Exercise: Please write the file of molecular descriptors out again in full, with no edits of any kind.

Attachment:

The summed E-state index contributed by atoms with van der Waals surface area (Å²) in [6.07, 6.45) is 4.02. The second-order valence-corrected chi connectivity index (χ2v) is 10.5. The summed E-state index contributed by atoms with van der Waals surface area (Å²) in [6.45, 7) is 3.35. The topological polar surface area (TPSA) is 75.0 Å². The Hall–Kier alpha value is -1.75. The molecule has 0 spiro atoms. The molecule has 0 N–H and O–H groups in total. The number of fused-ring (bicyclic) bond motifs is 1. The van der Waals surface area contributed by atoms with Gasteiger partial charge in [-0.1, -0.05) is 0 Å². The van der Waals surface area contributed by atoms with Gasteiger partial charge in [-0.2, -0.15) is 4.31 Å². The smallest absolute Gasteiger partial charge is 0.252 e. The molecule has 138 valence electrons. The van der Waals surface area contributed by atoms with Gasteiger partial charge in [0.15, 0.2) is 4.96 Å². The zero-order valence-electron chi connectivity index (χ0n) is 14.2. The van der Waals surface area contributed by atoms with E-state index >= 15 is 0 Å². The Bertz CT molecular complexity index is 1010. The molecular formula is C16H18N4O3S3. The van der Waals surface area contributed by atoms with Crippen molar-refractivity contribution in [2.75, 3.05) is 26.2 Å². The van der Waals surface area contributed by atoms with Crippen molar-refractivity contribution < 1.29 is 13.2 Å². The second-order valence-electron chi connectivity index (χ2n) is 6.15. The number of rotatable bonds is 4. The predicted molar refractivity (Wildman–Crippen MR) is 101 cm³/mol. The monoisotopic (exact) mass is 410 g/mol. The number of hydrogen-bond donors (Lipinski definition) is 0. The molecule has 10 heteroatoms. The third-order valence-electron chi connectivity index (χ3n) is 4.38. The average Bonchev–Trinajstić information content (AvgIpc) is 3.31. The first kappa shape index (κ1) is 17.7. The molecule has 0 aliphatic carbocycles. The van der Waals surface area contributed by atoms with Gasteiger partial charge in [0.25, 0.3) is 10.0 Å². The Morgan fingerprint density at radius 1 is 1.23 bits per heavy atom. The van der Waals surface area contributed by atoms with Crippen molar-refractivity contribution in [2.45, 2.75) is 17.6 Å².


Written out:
The summed E-state index contributed by atoms with van der Waals surface area (Å²) in [6.07, 6.45) is 4.02. The second-order valence-corrected chi connectivity index (χ2v) is 10.5. The summed E-state index contributed by atoms with van der Waals surface area (Å²) in [6.45, 7) is 3.35. The topological polar surface area (TPSA) is 75.0 Å². The Hall–Kier alpha value is -1.75. The molecule has 0 spiro atoms. The molecule has 0 N–H and O–H groups in total. The number of fused-ring (bicyclic) bond motifs is 1. The van der Waals surface area contributed by atoms with Gasteiger partial charge in [-0.1, -0.05) is 0 Å². The van der Waals surface area contributed by atoms with Gasteiger partial charge in [-0.2, -0.15) is 4.31 Å². The smallest absolute Gasteiger partial charge is 0.252 e. The molecule has 138 valence electrons. The van der Waals surface area contributed by atoms with Gasteiger partial charge in [0.15, 0.2) is 4.96 Å². The zero-order valence-electron chi connectivity index (χ0n) is 14.2. The van der Waals surface area contributed by atoms with E-state index >= 15 is 0 Å². The Bertz CT molecular complexity index is 1010. The molecular formula is C16H18N4O3S3. The van der Waals surface area contributed by atoms with Crippen molar-refractivity contribution in [2.75, 3.05) is 26.2 Å². The van der Waals surface area contributed by atoms with Crippen molar-refractivity contribution < 1.29 is 13.2 Å². The second-order valence-electron chi connectivity index (χ2n) is 6.15. The number of rotatable bonds is 4. The predicted molar refractivity (Wildman–Crippen MR) is 101 cm³/mol. The monoisotopic (exact) mass is 410 g/mol. The number of hydrogen-bond donors (Lipinski definition) is 0. The molecule has 10 heteroatoms. The third-order valence-electron chi connectivity index (χ3n) is 4.38. The average Bonchev–Trinajstić information content (AvgIpc) is 3.31. The first kappa shape index (κ1) is 17.7. The molecule has 0 aliphatic carbocycles. The van der Waals surface area contributed by atoms with Gasteiger partial charge in [0.25, 0.3) is 10.0 Å². The Morgan fingerprint density at radius 1 is 1.23 bits per heavy atom. The van der Waals surface area contributed by atoms with Crippen molar-refractivity contribution in [2.45, 2.75) is 17.6 Å².